Starters: Gerald McCoy and Akeem Spence
Depth: Clinton McDonald
The Buccaneers made it really easy to put together a depth chart for the defense. All they had to do was exclusively select offensive players.
Making no additions at defensive tackle, the Bucs will likely stick with All-Pro defensive tackle Gerald McCoy and Akeem Spence as their starting defensive tackles, with free agent pickup Clinton McDonald rotating in to spell McCoy.
The Bucs will likely start the season with four defensive tackles on the roster. Spence could be suspended for his marijuana arrest in January, so the Bucs will be looking for one or even two additional tackles to add to the mix.
Starters: Michael Johnson and Adrian Clayborn
Depth: Da'Quan Bowers, William Gholston and Steven Means
The 2014 draft was not ripe with edge-rushers, so the Bucs stood with the defensive ends already on the roster.
DE Michael Johnson is another former Bengal who will play a key role for the Bucs in 2014. He is actually the only guaranteed starter the Bucs have at defensive end.
Adrian Clayborn stands the best chance to start opposite Johnson. While his 2013 campaign was a disaster, he began to regain his explosiveness near the end of the season.
The Bucs opted not to pick up Clayborn's 2015 option, but he is the best option on the roster. Bowers has never proved anything, while Gholston and Means still need a bit more seasoning.
Starters: Lavonte David, Mason Foster and Jonathan Casillas
Depth: Dane Fletcher
Talk about beating a dead horse...
Don't expect too many changes to the Bucs linebacker corps this year. Honestly, it didn't need much change.
Lavonte David is maybe one more spectacular season shy of being the second coming of Derrick Brooks. He and Gerald McCoy are the foundations on which Lovie Smith will try to resurrect the Tampa defense of the late 1990s.
Mason Foster doesn't have the pedigree of Smith's previous linebackers like Brian Urlacher, but he must be good enough if the Bucs gave him the defensive play-calling duties going into the season.
Jonathan Casillas rounds out the solid starting group after he signed a one-year extension to stay with the Bucs. While he won't be an every-down player, he brings experience and special teams prowess to a team in need of both.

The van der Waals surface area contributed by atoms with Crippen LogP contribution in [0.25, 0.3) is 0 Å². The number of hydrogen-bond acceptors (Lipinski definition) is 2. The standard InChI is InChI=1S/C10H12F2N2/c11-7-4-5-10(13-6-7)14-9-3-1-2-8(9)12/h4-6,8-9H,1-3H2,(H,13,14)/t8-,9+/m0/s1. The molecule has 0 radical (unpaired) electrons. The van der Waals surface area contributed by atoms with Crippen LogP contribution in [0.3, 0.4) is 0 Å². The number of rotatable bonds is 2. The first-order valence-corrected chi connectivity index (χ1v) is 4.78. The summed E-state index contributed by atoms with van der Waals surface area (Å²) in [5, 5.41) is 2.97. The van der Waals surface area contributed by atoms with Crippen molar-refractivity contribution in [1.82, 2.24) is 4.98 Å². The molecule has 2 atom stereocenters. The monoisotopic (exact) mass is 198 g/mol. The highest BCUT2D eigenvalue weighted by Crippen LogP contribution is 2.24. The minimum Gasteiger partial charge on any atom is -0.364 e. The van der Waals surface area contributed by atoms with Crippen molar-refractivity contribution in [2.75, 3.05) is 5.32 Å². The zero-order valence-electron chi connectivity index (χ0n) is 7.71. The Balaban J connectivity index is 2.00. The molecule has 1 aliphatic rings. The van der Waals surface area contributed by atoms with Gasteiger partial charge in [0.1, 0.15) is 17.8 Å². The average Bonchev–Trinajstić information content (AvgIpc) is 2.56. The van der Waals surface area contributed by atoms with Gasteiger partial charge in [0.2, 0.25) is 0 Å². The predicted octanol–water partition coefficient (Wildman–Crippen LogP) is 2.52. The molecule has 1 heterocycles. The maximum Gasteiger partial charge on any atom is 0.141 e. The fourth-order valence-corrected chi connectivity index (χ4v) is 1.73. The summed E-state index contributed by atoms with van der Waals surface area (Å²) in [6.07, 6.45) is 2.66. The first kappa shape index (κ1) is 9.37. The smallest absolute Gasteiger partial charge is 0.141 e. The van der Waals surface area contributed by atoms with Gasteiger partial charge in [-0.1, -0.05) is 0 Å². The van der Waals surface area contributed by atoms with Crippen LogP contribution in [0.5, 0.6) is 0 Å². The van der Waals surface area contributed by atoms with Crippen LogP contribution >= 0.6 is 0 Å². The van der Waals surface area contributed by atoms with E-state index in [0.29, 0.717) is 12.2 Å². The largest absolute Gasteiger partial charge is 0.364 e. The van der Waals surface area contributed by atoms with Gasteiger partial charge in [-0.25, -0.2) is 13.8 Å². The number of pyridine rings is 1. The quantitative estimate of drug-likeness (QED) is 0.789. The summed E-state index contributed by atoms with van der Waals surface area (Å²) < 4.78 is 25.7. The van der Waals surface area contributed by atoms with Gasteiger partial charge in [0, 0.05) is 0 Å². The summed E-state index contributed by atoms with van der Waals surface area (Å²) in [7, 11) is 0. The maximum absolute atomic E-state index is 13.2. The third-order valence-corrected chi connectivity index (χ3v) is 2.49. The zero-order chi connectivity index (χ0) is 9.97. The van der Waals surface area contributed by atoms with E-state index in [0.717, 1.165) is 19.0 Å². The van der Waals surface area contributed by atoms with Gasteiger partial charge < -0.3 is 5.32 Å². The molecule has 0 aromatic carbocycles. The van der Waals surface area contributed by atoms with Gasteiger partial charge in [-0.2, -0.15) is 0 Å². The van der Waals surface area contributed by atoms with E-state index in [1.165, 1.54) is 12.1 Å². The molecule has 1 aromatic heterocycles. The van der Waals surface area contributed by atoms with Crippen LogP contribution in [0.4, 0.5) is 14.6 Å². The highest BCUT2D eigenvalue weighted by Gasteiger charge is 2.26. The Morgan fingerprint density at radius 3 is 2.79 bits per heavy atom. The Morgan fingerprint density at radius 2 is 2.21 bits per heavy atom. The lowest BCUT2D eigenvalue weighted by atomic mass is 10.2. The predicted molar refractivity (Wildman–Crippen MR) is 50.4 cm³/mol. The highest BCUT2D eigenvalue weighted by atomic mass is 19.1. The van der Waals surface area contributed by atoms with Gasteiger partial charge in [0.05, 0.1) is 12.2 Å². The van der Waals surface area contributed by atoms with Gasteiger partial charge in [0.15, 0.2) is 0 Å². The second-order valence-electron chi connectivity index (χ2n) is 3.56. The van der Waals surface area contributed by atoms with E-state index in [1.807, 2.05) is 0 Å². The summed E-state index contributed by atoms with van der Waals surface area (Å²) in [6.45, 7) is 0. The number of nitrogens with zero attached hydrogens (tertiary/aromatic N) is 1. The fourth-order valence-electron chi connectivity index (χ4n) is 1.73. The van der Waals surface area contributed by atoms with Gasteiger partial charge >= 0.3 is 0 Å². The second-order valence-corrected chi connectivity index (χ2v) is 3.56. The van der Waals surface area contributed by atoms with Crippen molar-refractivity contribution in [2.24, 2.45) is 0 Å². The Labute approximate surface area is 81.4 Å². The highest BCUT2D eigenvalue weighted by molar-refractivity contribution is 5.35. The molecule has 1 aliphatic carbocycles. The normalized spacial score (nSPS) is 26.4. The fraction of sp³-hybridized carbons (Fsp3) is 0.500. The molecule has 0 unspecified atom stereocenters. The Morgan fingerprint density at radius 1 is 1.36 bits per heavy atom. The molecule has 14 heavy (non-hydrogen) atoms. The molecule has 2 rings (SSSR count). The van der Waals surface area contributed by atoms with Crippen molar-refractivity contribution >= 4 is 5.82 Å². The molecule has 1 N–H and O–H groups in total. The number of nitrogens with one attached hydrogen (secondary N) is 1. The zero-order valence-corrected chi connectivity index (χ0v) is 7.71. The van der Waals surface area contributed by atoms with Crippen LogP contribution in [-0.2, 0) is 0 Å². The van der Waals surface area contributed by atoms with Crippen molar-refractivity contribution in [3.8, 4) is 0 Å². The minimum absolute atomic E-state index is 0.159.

The only sure depth the Bucs have at linebacker is Dane Fletcher, who played for the New England Patriots last year. He will likely back up Mason Foster at middle linebacker while also contributing on special teams.
Starters: Alterraun Verner and Johnthan Banks
Depth: Mike Jenkins, D.J. Moore, Leonard Johnson and Danny Gorrer
It was probably clear that the Bucs were not looking to upgrade the cornerback position in the draft following free agency.
These free-agent additions bring experience to an otherwise youthful group comprised of former second-round pick Johnthan Banks, Leonard Johnson and Danny Gorrer.
Johnson and Gorrer are under the most threat of being cut, but barring the rise of an upstart undrafted free agent, the Bucs have their cornerback unit set.
Starters: Mark Barron and Dashon Goldson
Depth: Major Wright and Keith Tandy
The Bucs didn't address the safety position in this year's draft, but they very well could next year.
Strong safety Mark Barron won't be going anywhere for a while. He continues to improve his cover skills and remains a consistent presence in the run game.
Dashon Goldson, on the other hand, could be playing his last season with the Bucs. After signing a five-year, $41.25 million deal in 2013, Goldson proved to be an utter disappointment with his inconsistent tackling and overly risky coverage habits.
Goldson deserves credit for taking the initiative to improve his game, hiring a tackling coach to help with his fine-magnet tackling. The problem is no team wants to pay a player $8.5 million a year if he needs help learning how to tackle.
The Bucs brought in former Bear and Lovie Smith disciple Major Wright to improve depth. He won't supplant Barron or Goldson, but he meets a major need, as the Bucs had basically no depth at the safety position.
Keith Tandy is the only true free safety on the roster. Goldson is listed at the position, but he plays like a strong safety. Tandy will likely see a lot of time as the team's nickel safety.